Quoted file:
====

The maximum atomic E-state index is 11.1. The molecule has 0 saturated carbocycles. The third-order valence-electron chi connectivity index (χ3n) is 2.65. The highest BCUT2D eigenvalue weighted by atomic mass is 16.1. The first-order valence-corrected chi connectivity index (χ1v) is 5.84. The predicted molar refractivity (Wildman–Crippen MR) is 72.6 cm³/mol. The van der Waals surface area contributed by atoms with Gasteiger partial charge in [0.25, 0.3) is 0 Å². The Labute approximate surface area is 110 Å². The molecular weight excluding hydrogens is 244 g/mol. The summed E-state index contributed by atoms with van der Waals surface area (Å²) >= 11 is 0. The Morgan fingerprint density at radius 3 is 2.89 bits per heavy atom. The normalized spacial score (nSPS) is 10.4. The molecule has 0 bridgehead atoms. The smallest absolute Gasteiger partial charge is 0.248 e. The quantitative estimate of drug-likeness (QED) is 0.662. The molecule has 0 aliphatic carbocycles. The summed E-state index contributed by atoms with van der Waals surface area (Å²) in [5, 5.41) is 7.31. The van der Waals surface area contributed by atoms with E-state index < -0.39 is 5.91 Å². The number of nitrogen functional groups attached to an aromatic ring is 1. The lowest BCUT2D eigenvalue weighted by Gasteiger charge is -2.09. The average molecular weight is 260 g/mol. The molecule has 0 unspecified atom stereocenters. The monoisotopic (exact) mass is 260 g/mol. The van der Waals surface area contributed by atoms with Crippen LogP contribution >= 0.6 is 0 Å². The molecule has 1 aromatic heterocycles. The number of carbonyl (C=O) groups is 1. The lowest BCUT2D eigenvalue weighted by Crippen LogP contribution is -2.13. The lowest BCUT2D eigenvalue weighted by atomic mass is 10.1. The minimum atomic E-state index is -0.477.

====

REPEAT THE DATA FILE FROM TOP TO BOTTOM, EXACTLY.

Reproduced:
The maximum atomic E-state index is 11.1. The molecule has 0 saturated carbocycles. The third-order valence-electron chi connectivity index (χ3n) is 2.65. The highest BCUT2D eigenvalue weighted by atomic mass is 16.1. The first-order valence-corrected chi connectivity index (χ1v) is 5.84. The predicted molar refractivity (Wildman–Crippen MR) is 72.6 cm³/mol. The van der Waals surface area contributed by atoms with Gasteiger partial charge in [0.25, 0.3) is 0 Å². The Labute approximate surface area is 110 Å². The molecular weight excluding hydrogens is 244 g/mol. The summed E-state index contributed by atoms with van der Waals surface area (Å²) >= 11 is 0. The Morgan fingerprint density at radius 3 is 2.89 bits per heavy atom. The normalized spacial score (nSPS) is 10.4. The molecule has 0 bridgehead atoms. The smallest absolute Gasteiger partial charge is 0.248 e. The quantitative estimate of drug-likeness (QED) is 0.662. The molecule has 0 aliphatic carbocycles. The summed E-state index contributed by atoms with van der Waals surface area (Å²) in [5, 5.41) is 7.31. The van der Waals surface area contributed by atoms with E-state index < -0.39 is 5.91 Å². The number of nitrogen functional groups attached to an aromatic ring is 1. The lowest BCUT2D eigenvalue weighted by Gasteiger charge is -2.09. The average molecular weight is 260 g/mol. The molecule has 0 unspecified atom stereocenters. The monoisotopic (exact) mass is 260 g/mol. The van der Waals surface area contributed by atoms with Crippen LogP contribution >= 0.6 is 0 Å². The molecule has 1 aromatic heterocycles. The number of carbonyl (C=O) groups is 1. The lowest BCUT2D eigenvalue weighted by Crippen LogP contribution is -2.13. The lowest BCUT2D eigenvalue weighted by atomic mass is 10.1. The minimum atomic E-state index is -0.477.